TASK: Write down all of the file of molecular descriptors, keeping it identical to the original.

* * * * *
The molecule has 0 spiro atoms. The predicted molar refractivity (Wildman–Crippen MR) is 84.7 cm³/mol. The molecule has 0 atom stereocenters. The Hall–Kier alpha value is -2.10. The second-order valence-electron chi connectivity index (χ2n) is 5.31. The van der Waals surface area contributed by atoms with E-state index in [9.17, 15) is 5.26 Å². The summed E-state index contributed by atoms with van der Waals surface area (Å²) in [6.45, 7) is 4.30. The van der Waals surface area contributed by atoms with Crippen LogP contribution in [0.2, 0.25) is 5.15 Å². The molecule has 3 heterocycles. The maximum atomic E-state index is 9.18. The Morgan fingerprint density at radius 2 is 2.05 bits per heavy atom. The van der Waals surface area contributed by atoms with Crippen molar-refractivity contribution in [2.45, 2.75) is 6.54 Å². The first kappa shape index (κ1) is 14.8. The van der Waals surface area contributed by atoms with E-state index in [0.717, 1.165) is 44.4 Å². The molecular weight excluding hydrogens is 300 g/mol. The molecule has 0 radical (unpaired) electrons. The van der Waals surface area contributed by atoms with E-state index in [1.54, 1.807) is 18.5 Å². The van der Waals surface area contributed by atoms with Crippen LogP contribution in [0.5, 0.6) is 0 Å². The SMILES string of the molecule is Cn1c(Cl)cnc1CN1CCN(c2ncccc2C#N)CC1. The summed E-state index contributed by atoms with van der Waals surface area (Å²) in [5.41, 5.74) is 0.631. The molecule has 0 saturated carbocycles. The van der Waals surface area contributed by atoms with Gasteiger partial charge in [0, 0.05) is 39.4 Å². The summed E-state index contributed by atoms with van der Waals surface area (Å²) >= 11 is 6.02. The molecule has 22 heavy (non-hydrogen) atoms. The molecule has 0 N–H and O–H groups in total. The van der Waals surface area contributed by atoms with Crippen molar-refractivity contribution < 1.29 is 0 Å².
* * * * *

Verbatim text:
The molecule has 0 spiro atoms. The predicted molar refractivity (Wildman–Crippen MR) is 84.7 cm³/mol. The molecule has 0 atom stereocenters. The Hall–Kier alpha value is -2.10. The second-order valence-electron chi connectivity index (χ2n) is 5.31. The van der Waals surface area contributed by atoms with E-state index in [9.17, 15) is 5.26 Å². The summed E-state index contributed by atoms with van der Waals surface area (Å²) in [6.45, 7) is 4.30. The van der Waals surface area contributed by atoms with Crippen LogP contribution in [0.2, 0.25) is 5.15 Å². The molecule has 3 heterocycles. The maximum atomic E-state index is 9.18. The Morgan fingerprint density at radius 2 is 2.05 bits per heavy atom. The van der Waals surface area contributed by atoms with Crippen molar-refractivity contribution in [2.45, 2.75) is 6.54 Å². The first kappa shape index (κ1) is 14.8. The van der Waals surface area contributed by atoms with E-state index in [0.717, 1.165) is 44.4 Å². The molecular weight excluding hydrogens is 300 g/mol. The molecule has 0 radical (unpaired) electrons. The van der Waals surface area contributed by atoms with E-state index in [1.54, 1.807) is 18.5 Å². The van der Waals surface area contributed by atoms with Crippen LogP contribution in [0.5, 0.6) is 0 Å². The SMILES string of the molecule is Cn1c(Cl)cnc1CN1CCN(c2ncccc2C#N)CC1. The summed E-state index contributed by atoms with van der Waals surface area (Å²) in [5.41, 5.74) is 0.631. The molecule has 0 saturated carbocycles. The van der Waals surface area contributed by atoms with Gasteiger partial charge in [0, 0.05) is 39.4 Å². The summed E-state index contributed by atoms with van der Waals surface area (Å²) >= 11 is 6.02. The molecule has 22 heavy (non-hydrogen) atoms. The molecule has 0 N–H and O–H groups in total. The van der Waals surface area contributed by atoms with Crippen molar-refractivity contribution < 1.29 is 0 Å².